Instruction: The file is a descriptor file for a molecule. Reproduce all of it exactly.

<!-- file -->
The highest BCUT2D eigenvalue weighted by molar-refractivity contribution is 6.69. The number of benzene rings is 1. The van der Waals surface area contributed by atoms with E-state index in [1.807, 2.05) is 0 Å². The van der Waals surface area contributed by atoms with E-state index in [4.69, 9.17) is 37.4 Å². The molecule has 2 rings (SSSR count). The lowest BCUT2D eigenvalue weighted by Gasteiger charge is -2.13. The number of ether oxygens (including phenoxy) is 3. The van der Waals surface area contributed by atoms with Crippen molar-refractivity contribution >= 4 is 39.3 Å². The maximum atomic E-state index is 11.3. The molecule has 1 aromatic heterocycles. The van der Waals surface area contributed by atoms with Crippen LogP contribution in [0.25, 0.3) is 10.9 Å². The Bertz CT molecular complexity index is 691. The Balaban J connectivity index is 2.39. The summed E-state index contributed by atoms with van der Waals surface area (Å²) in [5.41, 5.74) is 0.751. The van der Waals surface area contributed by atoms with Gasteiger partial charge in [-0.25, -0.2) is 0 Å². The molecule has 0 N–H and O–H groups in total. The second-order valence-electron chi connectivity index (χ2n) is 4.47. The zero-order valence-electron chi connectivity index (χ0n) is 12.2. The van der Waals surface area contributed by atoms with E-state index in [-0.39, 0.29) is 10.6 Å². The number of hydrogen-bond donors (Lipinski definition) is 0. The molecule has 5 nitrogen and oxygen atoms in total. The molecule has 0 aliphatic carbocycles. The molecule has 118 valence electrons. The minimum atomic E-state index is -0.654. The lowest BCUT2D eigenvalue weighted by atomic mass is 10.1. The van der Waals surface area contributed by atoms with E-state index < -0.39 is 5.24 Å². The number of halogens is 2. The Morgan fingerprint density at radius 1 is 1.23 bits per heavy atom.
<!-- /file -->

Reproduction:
The highest BCUT2D eigenvalue weighted by molar-refractivity contribution is 6.69. The number of benzene rings is 1. The van der Waals surface area contributed by atoms with E-state index in [1.807, 2.05) is 0 Å². The van der Waals surface area contributed by atoms with E-state index in [4.69, 9.17) is 37.4 Å². The molecule has 2 rings (SSSR count). The lowest BCUT2D eigenvalue weighted by Gasteiger charge is -2.13. The number of ether oxygens (including phenoxy) is 3. The van der Waals surface area contributed by atoms with Crippen molar-refractivity contribution >= 4 is 39.3 Å². The maximum atomic E-state index is 11.3. The molecule has 1 aromatic heterocycles. The van der Waals surface area contributed by atoms with Crippen LogP contribution in [0.25, 0.3) is 10.9 Å². The Bertz CT molecular complexity index is 691. The Balaban J connectivity index is 2.39. The summed E-state index contributed by atoms with van der Waals surface area (Å²) in [5.41, 5.74) is 0.751. The van der Waals surface area contributed by atoms with Gasteiger partial charge in [-0.25, -0.2) is 0 Å². The molecule has 0 N–H and O–H groups in total. The second-order valence-electron chi connectivity index (χ2n) is 4.47. The zero-order valence-electron chi connectivity index (χ0n) is 12.2. The van der Waals surface area contributed by atoms with E-state index in [-0.39, 0.29) is 10.6 Å². The number of hydrogen-bond donors (Lipinski definition) is 0. The molecule has 5 nitrogen and oxygen atoms in total. The molecule has 0 aliphatic carbocycles. The molecule has 118 valence electrons. The minimum atomic E-state index is -0.654. The lowest BCUT2D eigenvalue weighted by atomic mass is 10.1. The van der Waals surface area contributed by atoms with E-state index < -0.39 is 5.24 Å². The number of halogens is 2. The Morgan fingerprint density at radius 1 is 1.23 bits per heavy atom.